- What are the “just in time” lessons that the teacher might need to prepare, or have at their fingertips, as the journey progresses? How can we spot and take appropriate actions on the little nudges that get the lost wanderer out of the bog?
The Teacher and Learner as WayfindersThrough all these decisions the teacher makes (or helps the student make), we can hold the following in mind:
- What knowledge might help here, and are they on track?
- What disciplinary skills are useful here and do they know them well?
- What approaches to learning skills can drive this forwards?
- What tools – physical, digital and strategic – might be needed and how will they access them? How much of this is just in case or just in time?
- How can this connect to other learning, in this quest, other classes or outside?
- Who can help as journey-mates, experts or co-navigators?
- Are they holding “true north” and how far off course is OK until we need to step in?
So what is the role of the elder in the hero’s quest?
Inspiration? Co-creator? Director? The holder of cultural knowledge (curriculum)? Guide? Instructor? Coach? Confidante? Expert?
As the adults in the room, with a great weight of responsibility, it is likely to be all of the above. The challenge is knowing who needs what and when, helping our own learners find the joy in uncertainty and the fulfilment of doing the hard work of learning to find our way.
Technology can help bring the magic…
With potentially transformative technologies in our voyagers’ backpacks, our quests have the potential for charting new territories, creating new outcomes and connecting across the map.
From productivity to efficiency, creativity to critical thinking, wellbeing to connection, the potential for technologies to really elevate learning is endless, and can amplify (or transform) a knowledge-rich, student-owned learning adventure.
Reach out and connect: it’s a rich world of shared learning and collaboration that can give the voyagers access to learning that might not have been possible otherwise.
…but don’t let SatNav ruin the adventure
SatNav, as wonderful as it can be, has two main flaws. First, it gives “the answer” quickly, even though it might not be the answer we need (and may sometimes lead down a dodgy path). Second, it can be annoyingly fiddly, dominating your thinking when you should be driving the car. As the teacher it can be hard to resist jumping in with the answer (or an assumption) that steals the opportunity for thought, like a satnav giving shortcuts that miss out on the best part of the journey. Similarly, edtech is not always the solution and even in the age of Google our students need to be masters of valuable knowledge.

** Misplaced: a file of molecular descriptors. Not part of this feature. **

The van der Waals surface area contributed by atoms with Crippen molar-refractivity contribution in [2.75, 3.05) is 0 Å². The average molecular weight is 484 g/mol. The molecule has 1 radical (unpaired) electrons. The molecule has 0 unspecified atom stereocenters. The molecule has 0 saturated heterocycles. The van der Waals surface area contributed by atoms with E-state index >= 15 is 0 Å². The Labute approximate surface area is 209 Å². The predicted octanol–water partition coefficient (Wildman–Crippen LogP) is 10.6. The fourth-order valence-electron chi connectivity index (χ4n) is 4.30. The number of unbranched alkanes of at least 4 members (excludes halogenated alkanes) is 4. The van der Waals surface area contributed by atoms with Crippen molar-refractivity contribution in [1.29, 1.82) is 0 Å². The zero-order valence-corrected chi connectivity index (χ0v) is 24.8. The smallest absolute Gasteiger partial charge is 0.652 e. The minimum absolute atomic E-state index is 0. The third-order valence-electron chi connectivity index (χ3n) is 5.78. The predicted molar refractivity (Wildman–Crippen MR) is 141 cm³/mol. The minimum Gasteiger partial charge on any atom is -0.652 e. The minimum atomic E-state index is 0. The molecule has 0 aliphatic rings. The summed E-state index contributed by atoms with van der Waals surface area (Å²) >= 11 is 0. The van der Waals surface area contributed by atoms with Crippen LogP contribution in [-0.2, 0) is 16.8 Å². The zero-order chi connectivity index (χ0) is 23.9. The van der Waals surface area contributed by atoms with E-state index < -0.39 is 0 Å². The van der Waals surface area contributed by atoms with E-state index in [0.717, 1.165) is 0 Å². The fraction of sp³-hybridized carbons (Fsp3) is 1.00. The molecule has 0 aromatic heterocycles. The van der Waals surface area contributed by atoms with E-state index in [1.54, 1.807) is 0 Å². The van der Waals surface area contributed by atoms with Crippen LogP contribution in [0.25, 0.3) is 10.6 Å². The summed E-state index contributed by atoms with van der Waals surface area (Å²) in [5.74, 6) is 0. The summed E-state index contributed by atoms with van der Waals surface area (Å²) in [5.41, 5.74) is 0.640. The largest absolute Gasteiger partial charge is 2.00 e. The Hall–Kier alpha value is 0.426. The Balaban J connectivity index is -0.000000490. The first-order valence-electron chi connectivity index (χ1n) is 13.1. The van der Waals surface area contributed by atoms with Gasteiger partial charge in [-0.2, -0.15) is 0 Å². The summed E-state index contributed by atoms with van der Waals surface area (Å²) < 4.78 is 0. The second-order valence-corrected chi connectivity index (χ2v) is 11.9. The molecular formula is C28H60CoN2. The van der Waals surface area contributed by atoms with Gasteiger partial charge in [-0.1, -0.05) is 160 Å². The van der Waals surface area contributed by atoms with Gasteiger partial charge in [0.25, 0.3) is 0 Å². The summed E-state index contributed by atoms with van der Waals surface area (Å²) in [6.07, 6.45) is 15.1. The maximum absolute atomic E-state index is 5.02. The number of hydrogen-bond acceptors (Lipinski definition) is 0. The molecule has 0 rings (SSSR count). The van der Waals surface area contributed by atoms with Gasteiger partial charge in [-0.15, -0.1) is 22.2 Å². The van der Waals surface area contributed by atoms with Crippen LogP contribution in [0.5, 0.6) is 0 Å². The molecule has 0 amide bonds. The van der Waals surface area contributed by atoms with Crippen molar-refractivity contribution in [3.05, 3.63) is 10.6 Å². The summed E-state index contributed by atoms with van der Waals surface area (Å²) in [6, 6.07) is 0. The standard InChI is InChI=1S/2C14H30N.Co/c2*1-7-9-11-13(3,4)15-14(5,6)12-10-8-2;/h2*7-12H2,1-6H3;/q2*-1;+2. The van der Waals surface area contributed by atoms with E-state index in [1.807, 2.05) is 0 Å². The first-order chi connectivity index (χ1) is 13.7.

I like to think about these “get out of the ways” (and I’m sure will add more):
- If surface-level enquiry (looking up simple stuff) is wasting mental energy that could be better put to work on true thinking (inquiry with an “I”), find a more efficient way to teach the basics and move on to better questions.
- If the adult is getting in the way of the real thinking, step back and listen.
- If the tech is just a “shiny” distraction, reconsider its worth. Do we really need this side-plot in our adventure?
- If the tech tool is creating an unproductive struggle (a “clicky-clicky timesuck”), ditch it for something more truly interactive and/or effective.
- If grades are getting in the way of learning, find ways to separate them from feedback (feedback first, feed-forwards and so on).
- If the navigators are lost (or antagonistic), teach the teamwork skills that are needed to move on.
- … (can you add more?)
“It’s not just sails and knots…”
“… it’s seeing where you’re going (in your mind). It’s knowing where you’re going by knowing where you’ve been.”
So there you go. My two cents on curriculum as a compass, inquiry as a quest and ATL skills, edtech and more as navigation tools, using Moana gifs. If you have any thoughts, please add them in the comments below or find me on Twitter.
*The Heritage of an Idea
When I heard the phrase “curriculum is a compass, not a calendar“, years ago, it resonated,
but I couldn’t remember where I heard it, Found it: it was Aaron Duff (in 2014) – and I’d even made (and forgotten about) a graphorism when this account was on my old handle (@iBiologyStephen), a symptom of years of output littered across the web.
In a Twitter exchange on #PubPDAsia I tracked down an even earlier use of it (2008), and found a quote in Research on Second Language Teacher Education: A Sociocultural Perspective, edited by Karen E. Johnson, Paula R. Golombek. It’s amazing what focused search strategies can turn up in the context of a rapidly-moving live twitter-chat!
Now, as I think more about curriculum development and future adventures in high-quality, learner-driven, vigorous (and knowledge-founded) inquiry, I think about the toolkits and strategies we might put in place. Connecting the pieces of the the programmes (MYP, DP, NGSS etc), along with big ideas and frameworks from Bold Moves, Quest for Learning, Cultures of Thinking, Making Thinking Visible, I move closer to the image of the learner (adult or student) as a Wayfinder.
Aue, aue, we are explorers reading every sign
We tell the stories of our elders
In the never ending chain
I’ve added a new page to i-Biology.net to post resources and ideas for MYP Science Crit. D: Reflecting on the Impacts of Science. Some slides are below, but to see the full page, click here.
[IMaGE = International Mindedness and Global Engagment. To see my dissertation & resources on this, click here.]